Friday, September 30, 2022

Human rights advocate to lead conservation work for PEN authors

NEW YORK ( Associated Press) — Literary writer’s organization Pen America is expanding support to writers around the world for their work by hiring human rights advocate Lisel Gerntholtz to head the new Penn/Barbie Freedom to Write Center. facing imprisonment.

The new center will build on the work of Pen America, advocating for imprisoned writers such as Ukrainian freelance journalist Vladislav Yesipenko., who was first arrested in Crimea in 2021 and is still in prison. PEN America awarded him the PEN/Barbe Freedom to Right Award in 2022 to draw attention to his case, in the hope that he would be freed, like many former recipients of the award, the profile of the award and other major international Thanks for advocating the authors.

Yespenko’s wife will accept the award later this month at his location in New York and PEN America last year at a demonstration outside the Russian embassy and in February after his arrest and six-year prison sentence in his case via press release exposed.

Led by Gerntholtz, the new center will help Penn America monitor more cases of imprisoned writers in real time and attempt to help them leave their country or otherwise defend themselves. This work often goes out of the public eye due to the hostile environment of writers from countries such as Egypt, China and Myanmar.

Gerntholtz, who formerly headed the women’s rights division at Human Rights Watch, among other roles, said the center already has a database of about 700. “Writers, intellectuals, visual artists, journalists are in danger,” adding that list will be updated and expanded.

“Men are disproportionately represented in imprisoned writers, which means we are clearly missing out on ways to silence women,” said Gerntholtz, a South African native.

The Pen/Barbe Freedom to Right Center was created in October with a $10 million gift and represents the first donation in a fundraising campaign marking Penn America’s 100th year. It draws on the organization’s relationship with retired media executive Peter Barbe and his family, said Penn America CEO Suzanne Nossel.

“We’ve renewed our budget every year, and so it’s a big step for us to garner as much support as possible,” Nossel said. “PEN wasn’t built to last, but we’ve lived for 100 years nonetheless and we’re trying to keep that right and reduce the organization to the foundation it deserves.”

He called the gift a “catalytic” contribution because Penn America seeks to launch an endowment for greater financial stability, as well as support for its programming.

Since 2016, donations from the Edwin Barbe Charitable Trust have supported the PEN America Prize for Imprisoned Writers. Barbie, his wife, Pamela, and son, Matt, advise the fund, which is managed by the Arizona Community Foundation.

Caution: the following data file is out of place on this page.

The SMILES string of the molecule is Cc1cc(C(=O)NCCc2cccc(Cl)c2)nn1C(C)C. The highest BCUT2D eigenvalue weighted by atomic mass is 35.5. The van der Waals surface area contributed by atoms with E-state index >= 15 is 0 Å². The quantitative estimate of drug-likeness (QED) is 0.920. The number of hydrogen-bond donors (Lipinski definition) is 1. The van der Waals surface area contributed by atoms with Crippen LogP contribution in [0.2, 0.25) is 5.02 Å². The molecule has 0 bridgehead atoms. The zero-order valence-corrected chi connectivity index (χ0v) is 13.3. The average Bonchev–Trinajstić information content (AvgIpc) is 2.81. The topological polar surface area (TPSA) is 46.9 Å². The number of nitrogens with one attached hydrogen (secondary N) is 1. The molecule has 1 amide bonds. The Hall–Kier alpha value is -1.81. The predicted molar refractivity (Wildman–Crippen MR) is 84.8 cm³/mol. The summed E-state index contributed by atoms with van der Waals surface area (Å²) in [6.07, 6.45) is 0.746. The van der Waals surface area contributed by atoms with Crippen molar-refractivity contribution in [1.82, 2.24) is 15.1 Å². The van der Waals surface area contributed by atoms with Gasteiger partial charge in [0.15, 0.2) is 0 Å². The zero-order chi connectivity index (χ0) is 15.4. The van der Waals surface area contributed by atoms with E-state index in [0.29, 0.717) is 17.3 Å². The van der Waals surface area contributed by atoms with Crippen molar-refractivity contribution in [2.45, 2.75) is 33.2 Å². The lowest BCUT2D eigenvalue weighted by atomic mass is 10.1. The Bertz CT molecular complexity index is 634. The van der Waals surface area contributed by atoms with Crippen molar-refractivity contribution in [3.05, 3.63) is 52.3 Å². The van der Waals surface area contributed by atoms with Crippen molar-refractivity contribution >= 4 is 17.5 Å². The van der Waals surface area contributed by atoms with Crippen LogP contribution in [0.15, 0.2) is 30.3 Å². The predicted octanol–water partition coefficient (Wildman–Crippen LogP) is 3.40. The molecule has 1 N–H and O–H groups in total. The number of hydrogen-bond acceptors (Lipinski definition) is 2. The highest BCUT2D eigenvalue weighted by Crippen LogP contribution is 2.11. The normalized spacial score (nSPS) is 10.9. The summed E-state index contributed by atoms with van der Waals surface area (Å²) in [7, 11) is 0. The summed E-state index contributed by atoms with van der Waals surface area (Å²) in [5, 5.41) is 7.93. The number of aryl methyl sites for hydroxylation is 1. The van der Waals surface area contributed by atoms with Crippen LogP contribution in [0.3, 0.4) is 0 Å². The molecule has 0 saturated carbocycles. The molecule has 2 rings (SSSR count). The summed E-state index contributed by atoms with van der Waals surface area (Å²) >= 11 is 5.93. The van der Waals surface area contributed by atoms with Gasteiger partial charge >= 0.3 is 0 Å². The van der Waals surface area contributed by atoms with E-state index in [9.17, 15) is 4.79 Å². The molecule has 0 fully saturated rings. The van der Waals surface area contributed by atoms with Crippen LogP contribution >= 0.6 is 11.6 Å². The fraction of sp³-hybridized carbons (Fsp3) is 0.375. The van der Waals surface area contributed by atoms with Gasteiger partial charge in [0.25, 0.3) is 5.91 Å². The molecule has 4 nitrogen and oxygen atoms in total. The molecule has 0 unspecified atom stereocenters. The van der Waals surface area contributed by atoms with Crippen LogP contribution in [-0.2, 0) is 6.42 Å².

Barbie joined the board of PEN America in 2021, and as the organization plans for its second century, Nossel said she has reached out to Barbeys.

“I felt comfortable enough to pursue what I felt was a need to make a really transformative change in our work and I was very shaken, I think, when they said they wanted to participate at that level. When I would be ready to consider, I came to tears.” Nossel said.

Barbie gifts represent a substantial portion of the amount Penn America has raised annually through donations in recent years. In 2019, it reported $11.4 million in donations and $14.3 million in 2020, PEN America said.

Barbie served as president for several years at Reading Eagle Company, a media company in eastern Pennsylvania, that members of her family operated for generations until she sold it in 2019. He also bought New York Life, the weekly left-wing chronicle of the village. The Voice, in 2015, but could not save it. The paper closed in 2018 but has since resumed publication under new management.

“I think what’s unique about publishing is that you become an advocate of free expression by the nature of the business,” Barbe said, adding that she carried this forward in her philanthropy supporting Penn America and other journalism organizations. Is.

The charitable trust, a donor-advised fund, has also given $1 million to The Markup, a non-profit investigative digital news organization, Barbe said.

The fund was founded by Barbie’s father, Edwin Barbe, before he died in 2015.

The family’s wealth also comes from a textile business, now known as VF Corp., founded in Pennsylvania in 1899. The company, which is now publicly owned, has clothing brands such as Timberland, Vans, Gensport and Supreme.

In another measure of the state of free expression around the world, the Journalists’ Protection Committee documented the imprisonment of 293 journalists for the sixth year in a row, documenting more than 250 detained journalists. Within the US, the CPJ found that 59 journalists were arrested in 2021, usually while they were covering protests.

Barbe said he thinks Penn America’s advocacy for imprisoned writers “reaffirms for the American public and press that it is important.”

“Pen America represents our country, is truly a staunch activist defender of freedom of writing and freedom of speech,” he said.


Associated Press coverage of philanthropy and nonprofits is supported through Associated Press’s collaboration with The Conversation US, with funding from Lilly Endowment Inc. Associated Press is solely responsible for this content. For all of Associated Press’s philanthropy coverage, visit,


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